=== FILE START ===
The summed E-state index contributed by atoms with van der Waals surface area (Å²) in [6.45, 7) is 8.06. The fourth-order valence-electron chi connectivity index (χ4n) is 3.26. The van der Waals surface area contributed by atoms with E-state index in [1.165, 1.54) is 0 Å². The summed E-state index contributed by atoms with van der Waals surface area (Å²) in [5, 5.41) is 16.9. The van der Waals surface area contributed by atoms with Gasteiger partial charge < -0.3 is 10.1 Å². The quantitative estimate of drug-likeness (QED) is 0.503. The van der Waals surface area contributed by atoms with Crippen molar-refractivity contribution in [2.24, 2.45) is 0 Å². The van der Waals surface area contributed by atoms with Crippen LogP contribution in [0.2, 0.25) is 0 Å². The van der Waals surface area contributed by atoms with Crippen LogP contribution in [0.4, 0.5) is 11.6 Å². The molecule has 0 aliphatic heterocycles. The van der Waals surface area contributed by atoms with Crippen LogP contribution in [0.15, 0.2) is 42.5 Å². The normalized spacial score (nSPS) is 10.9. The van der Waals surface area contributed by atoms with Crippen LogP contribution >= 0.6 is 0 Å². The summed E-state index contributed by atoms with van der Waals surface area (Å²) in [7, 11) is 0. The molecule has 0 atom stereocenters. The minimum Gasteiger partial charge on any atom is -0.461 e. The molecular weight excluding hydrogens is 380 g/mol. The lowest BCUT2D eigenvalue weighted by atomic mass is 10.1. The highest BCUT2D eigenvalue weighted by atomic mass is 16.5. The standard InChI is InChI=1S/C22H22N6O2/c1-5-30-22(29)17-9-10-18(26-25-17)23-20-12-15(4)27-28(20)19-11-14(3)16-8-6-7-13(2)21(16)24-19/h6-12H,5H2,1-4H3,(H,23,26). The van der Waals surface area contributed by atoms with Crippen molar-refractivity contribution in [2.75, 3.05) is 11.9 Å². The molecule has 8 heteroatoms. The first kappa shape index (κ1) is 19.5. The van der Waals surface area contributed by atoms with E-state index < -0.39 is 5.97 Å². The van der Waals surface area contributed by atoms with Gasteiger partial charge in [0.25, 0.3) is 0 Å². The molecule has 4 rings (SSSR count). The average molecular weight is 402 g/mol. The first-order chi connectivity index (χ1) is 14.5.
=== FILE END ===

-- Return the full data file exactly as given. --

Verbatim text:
The summed E-state index contributed by atoms with van der Waals surface area (Å²) in [6.45, 7) is 8.06. The fourth-order valence-electron chi connectivity index (χ4n) is 3.26. The van der Waals surface area contributed by atoms with E-state index in [1.165, 1.54) is 0 Å². The summed E-state index contributed by atoms with van der Waals surface area (Å²) in [5, 5.41) is 16.9. The van der Waals surface area contributed by atoms with Gasteiger partial charge < -0.3 is 10.1 Å². The quantitative estimate of drug-likeness (QED) is 0.503. The van der Waals surface area contributed by atoms with Crippen molar-refractivity contribution in [2.24, 2.45) is 0 Å². The van der Waals surface area contributed by atoms with Crippen LogP contribution in [0.2, 0.25) is 0 Å². The van der Waals surface area contributed by atoms with Crippen LogP contribution in [0.4, 0.5) is 11.6 Å². The molecule has 0 aliphatic heterocycles. The van der Waals surface area contributed by atoms with Crippen LogP contribution in [0.15, 0.2) is 42.5 Å². The normalized spacial score (nSPS) is 10.9. The van der Waals surface area contributed by atoms with Crippen LogP contribution >= 0.6 is 0 Å². The summed E-state index contributed by atoms with van der Waals surface area (Å²) in [7, 11) is 0. The molecule has 0 atom stereocenters. The minimum Gasteiger partial charge on any atom is -0.461 e. The molecular weight excluding hydrogens is 380 g/mol. The lowest BCUT2D eigenvalue weighted by atomic mass is 10.1. The highest BCUT2D eigenvalue weighted by atomic mass is 16.5. The standard InChI is InChI=1S/C22H22N6O2/c1-5-30-22(29)17-9-10-18(26-25-17)23-20-12-15(4)27-28(20)19-11-14(3)16-8-6-7-13(2)21(16)24-19/h6-12H,5H2,1-4H3,(H,23,26). The van der Waals surface area contributed by atoms with Crippen molar-refractivity contribution in [2.75, 3.05) is 11.9 Å². The molecule has 8 heteroatoms. The first kappa shape index (κ1) is 19.5. The van der Waals surface area contributed by atoms with E-state index < -0.39 is 5.97 Å². The van der Waals surface area contributed by atoms with Gasteiger partial charge in [0.25, 0.3) is 0 Å². The molecule has 4 rings (SSSR count). The average molecular weight is 402 g/mol. The first-order chi connectivity index (χ1) is 14.5.